In this Sunday’s Gospel, Jesus heals the man who is deaf and cannot speak.
We are back into Mark (I am sorry to have missed last week—thirty-six hours down with food poisoning plus being on the road). Again we have Mark’s curious attention to detail. Matthew the accountant tells this story in two verses, Luke, with his own bunch of stories to add, tells it in one. Mark takes six or seven.
Only Mark gives us the detail that Jesus “put his finger into the man’s hears and, spitting, touched his tongue; then he looked up to heaven and groaned,” just as only Mark will tell us, in the next chapter, about the blind man who at first thinks people look like trees.
Only Mark tells us the Hebrew word Jesus says, “Ephphatha, be opened,” just as only Mark tells us that he said “Talitha cumi, which means, little girl, I say to you, arise.”
Mark is the shortest gospel, but don’t be deceived: Mark isn’t short on details. And though Matthew and John are ascribed to members of the Twelve, and Luke makes much in his introduction of finding extra stories, Mark seems to have an inside line. I like the ancient tradition that says Mark was Peter’s scribe, relating Peter’s intimacy.
I don’t mean to waste time on trivia, but I do think it helps us fall in love with the Gospels if we appreciate the special richness of each one. I have found it helpful in my own Gospel reading to flip back and forth, seeing how the stories differ, to see the special emphasis each evangelist is giving us.
Helpful, too, to lean into the strange details. The first verse seems boring: “Again Jesus left the district of Tyre and went by way of Sidon to the Sea of Galilee, into the district of the Decapolis.”
Except that the previous story is about the Syro-Phoenician woman—“yes, Lord, yet even the dogs under the table eat the children’s crumbs”—a powerful story about Jesus’ complex love for the people outside Israel. And Sidon is twenty miles north—deeper into Phoenician territory—than Tyre (and Mark usually says “the region of Tyre and Sidon,” so when he says “the region of Tyre,” he seems to be saying Jesus was in Tyre, not Sidon). In this one verse, Jesus is going deeper into missionary territory.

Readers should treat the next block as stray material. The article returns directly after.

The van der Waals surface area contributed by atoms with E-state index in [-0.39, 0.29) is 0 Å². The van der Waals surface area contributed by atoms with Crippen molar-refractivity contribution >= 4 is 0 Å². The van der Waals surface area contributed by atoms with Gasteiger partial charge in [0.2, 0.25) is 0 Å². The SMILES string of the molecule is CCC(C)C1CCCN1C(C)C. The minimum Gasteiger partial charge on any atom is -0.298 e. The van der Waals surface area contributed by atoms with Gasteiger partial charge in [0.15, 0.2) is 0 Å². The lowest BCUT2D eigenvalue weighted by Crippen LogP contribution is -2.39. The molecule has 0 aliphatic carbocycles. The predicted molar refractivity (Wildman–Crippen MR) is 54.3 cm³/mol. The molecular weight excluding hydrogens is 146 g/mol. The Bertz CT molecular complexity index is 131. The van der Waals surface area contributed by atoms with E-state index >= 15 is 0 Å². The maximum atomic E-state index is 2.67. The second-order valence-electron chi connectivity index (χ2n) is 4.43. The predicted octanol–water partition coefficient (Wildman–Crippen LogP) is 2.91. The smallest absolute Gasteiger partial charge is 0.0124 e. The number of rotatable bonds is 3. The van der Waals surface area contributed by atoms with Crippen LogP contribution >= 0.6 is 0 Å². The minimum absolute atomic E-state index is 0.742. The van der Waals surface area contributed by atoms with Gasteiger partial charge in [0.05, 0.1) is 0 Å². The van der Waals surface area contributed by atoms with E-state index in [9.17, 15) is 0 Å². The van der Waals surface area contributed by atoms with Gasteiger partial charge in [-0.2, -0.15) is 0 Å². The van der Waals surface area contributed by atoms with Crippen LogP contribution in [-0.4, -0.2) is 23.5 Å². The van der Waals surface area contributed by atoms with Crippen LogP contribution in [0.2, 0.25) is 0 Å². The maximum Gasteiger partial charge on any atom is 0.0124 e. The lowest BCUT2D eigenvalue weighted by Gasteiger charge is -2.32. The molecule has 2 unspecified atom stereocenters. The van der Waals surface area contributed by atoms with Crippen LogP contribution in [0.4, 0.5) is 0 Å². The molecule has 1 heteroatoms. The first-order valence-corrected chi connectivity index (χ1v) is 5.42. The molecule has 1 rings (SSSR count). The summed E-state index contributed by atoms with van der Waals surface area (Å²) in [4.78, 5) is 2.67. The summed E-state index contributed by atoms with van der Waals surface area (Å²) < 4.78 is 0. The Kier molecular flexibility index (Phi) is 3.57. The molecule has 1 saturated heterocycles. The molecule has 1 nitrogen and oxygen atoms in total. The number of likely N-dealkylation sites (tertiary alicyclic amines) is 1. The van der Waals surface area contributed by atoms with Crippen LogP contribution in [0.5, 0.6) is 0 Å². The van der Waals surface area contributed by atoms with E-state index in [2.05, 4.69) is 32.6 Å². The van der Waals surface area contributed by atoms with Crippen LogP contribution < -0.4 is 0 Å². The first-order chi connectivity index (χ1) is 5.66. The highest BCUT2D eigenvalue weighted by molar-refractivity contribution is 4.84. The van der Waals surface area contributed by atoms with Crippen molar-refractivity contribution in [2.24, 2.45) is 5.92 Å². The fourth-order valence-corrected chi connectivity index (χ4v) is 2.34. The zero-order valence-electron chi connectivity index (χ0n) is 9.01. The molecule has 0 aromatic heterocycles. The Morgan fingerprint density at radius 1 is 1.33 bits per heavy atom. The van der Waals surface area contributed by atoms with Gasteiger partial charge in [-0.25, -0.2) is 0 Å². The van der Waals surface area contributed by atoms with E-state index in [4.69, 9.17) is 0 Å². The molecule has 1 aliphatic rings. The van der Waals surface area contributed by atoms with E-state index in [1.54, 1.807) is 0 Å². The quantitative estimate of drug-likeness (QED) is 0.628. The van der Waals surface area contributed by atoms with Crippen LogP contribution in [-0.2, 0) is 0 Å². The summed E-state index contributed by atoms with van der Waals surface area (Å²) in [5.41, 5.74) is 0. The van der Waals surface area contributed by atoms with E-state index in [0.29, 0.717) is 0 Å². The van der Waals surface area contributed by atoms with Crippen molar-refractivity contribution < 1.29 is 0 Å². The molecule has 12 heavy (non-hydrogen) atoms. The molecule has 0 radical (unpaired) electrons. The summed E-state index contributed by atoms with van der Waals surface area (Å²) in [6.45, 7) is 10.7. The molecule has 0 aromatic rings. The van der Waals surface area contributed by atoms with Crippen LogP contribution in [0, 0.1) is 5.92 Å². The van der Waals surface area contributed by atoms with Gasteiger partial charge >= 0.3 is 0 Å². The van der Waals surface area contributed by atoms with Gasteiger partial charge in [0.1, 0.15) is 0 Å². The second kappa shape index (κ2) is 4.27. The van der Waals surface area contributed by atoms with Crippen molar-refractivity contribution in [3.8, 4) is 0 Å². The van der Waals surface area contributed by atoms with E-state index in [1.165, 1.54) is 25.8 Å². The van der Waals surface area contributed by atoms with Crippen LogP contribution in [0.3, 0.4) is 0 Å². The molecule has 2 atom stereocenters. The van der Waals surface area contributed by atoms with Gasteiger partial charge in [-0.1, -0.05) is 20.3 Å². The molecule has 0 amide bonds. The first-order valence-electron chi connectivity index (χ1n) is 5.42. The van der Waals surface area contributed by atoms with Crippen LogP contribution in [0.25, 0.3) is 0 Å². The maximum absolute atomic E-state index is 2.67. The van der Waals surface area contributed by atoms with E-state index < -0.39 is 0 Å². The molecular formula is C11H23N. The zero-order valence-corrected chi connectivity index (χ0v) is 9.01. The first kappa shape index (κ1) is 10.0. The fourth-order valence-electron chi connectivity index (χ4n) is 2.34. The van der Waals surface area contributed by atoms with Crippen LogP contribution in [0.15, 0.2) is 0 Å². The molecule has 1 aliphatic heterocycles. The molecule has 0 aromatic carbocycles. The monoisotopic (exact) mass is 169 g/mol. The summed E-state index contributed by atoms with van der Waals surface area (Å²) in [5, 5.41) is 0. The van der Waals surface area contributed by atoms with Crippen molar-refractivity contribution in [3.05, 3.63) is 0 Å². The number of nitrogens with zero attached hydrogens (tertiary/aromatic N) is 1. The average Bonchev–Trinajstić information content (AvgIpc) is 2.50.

So too with Decapolis, which is the opposite, eastern side of the Sea of Galilee, furthest from Sidon and not the western shore of Capernaum, where he spends most of his time. In fact, the Decapolis, too, is pagan, Greek territory. These locations—precious details, in Mark’s spare Gospel—speak of Jesus’s mercy.
So too the physicality of the healing. Jesus touches the man, puts his fingers in his ears and spits on his tongue. He groans. We’re tempted to over-spiritualize Christianity, to say that bodies don’t matter. Jesus does want to heal our souls; it is lest they subordinate love of God to this world’s gifts that here, again, he “ordered them not to tell anyone”; but Jesus is incarnate, and we look forward to the resurrection of the body. We pray not to a far-away spirit, but to the Word made flesh.
Funny how this healing works. “He put his finger into the man’s ears.” Perhaps it is just to be near them, that would be rich in itself. But then he says, “Be opened.” It seems like he plugs the man’s ears himself. Is it too much of a stretch to imagine Jesus, soon to be crucified, uniting himself to the man’s disability, somehow becoming part of it, so that he himself can release it? So too his spit shares in the man’s clumsiness of mouth.
One more: the Greek word here for “deaf” is literally “chopped” or “blunted.” Sometimes in the New Testament it clearly means deaf; sometimes it clearly means unable to speak. The word here for speech impediment is “difficulty of words.” Interesting how closely hearing and speech go together. If we cannot hear, we cannot speak. Lord, restore my hearing, so I will have something to say.
Our first reading, from Isaiah, has God restoring his creation. The blind see, the deaf hear, the lame leap, the mute sing, the deserts burst forth with streams. God did not make the physical world so it would end in futility; he made it to end in the resurrection of the body—and in the resurrection of man all creation is resurrected. He who made it will restore it.
But our reading from James turns this healing to human relationships, indicting those who prefer the rich to the poor. It seems to me that we in the American Church need to hear these readings; it seems to me Scripture and Tradition speak an awful lot about the poor, and American Catholics are awful quick to shrug that off as irrelevant. (Walker Percy jokes that we will have a schismatic “American Catholic Church,” with the Latin Mass, “Property Rights Sunday,” and the red white and blue raised at the consecration. Look out.)
Why do we prefer the rich? Because we think God cannot heal. We think we need to stick up for ourselves, and we think those who are weak are useless. We prefer the rich because we don’t believe in Jesus.
Do you believe in the Resurrection?